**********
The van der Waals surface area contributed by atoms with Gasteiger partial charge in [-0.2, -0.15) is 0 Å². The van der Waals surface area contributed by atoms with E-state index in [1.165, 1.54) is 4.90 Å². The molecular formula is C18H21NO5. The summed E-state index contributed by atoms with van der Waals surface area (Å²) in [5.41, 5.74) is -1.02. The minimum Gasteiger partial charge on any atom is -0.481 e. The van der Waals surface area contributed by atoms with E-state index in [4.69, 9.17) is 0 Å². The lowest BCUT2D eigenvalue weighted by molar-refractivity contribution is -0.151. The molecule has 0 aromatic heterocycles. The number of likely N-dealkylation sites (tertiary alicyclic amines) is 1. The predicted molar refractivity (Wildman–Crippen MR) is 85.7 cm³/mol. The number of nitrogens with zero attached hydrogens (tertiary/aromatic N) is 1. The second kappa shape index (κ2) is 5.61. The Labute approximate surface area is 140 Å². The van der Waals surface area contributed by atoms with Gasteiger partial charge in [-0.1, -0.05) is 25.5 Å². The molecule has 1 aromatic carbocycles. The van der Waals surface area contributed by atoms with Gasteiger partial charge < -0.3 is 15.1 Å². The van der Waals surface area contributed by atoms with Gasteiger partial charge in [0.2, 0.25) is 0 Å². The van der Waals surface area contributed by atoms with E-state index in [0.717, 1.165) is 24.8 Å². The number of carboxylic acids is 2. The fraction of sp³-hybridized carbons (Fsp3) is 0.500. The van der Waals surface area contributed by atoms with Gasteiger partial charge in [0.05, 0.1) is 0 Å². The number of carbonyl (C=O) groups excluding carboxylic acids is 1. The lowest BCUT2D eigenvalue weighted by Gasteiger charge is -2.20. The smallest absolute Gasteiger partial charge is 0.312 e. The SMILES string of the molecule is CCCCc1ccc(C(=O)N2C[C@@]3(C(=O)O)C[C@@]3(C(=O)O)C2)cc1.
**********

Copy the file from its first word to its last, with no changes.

The van der Waals surface area contributed by atoms with Gasteiger partial charge in [-0.2, -0.15) is 0 Å². The van der Waals surface area contributed by atoms with E-state index in [1.165, 1.54) is 4.90 Å². The molecular formula is C18H21NO5. The summed E-state index contributed by atoms with van der Waals surface area (Å²) in [5.41, 5.74) is -1.02. The minimum Gasteiger partial charge on any atom is -0.481 e. The van der Waals surface area contributed by atoms with E-state index in [4.69, 9.17) is 0 Å². The lowest BCUT2D eigenvalue weighted by molar-refractivity contribution is -0.151. The molecule has 0 aromatic heterocycles. The number of likely N-dealkylation sites (tertiary alicyclic amines) is 1. The predicted molar refractivity (Wildman–Crippen MR) is 85.7 cm³/mol. The number of nitrogens with zero attached hydrogens (tertiary/aromatic N) is 1. The second kappa shape index (κ2) is 5.61. The Labute approximate surface area is 140 Å². The van der Waals surface area contributed by atoms with Gasteiger partial charge in [-0.1, -0.05) is 25.5 Å². The molecule has 1 aromatic carbocycles. The van der Waals surface area contributed by atoms with Gasteiger partial charge < -0.3 is 15.1 Å². The van der Waals surface area contributed by atoms with Gasteiger partial charge in [0.2, 0.25) is 0 Å². The van der Waals surface area contributed by atoms with E-state index in [0.717, 1.165) is 24.8 Å². The number of carboxylic acids is 2. The fraction of sp³-hybridized carbons (Fsp3) is 0.500. The van der Waals surface area contributed by atoms with Gasteiger partial charge in [0.05, 0.1) is 0 Å². The number of carbonyl (C=O) groups excluding carboxylic acids is 1. The lowest BCUT2D eigenvalue weighted by Gasteiger charge is -2.20. The smallest absolute Gasteiger partial charge is 0.312 e. The SMILES string of the molecule is CCCCc1ccc(C(=O)N2C[C@@]3(C(=O)O)C[C@@]3(C(=O)O)C2)cc1.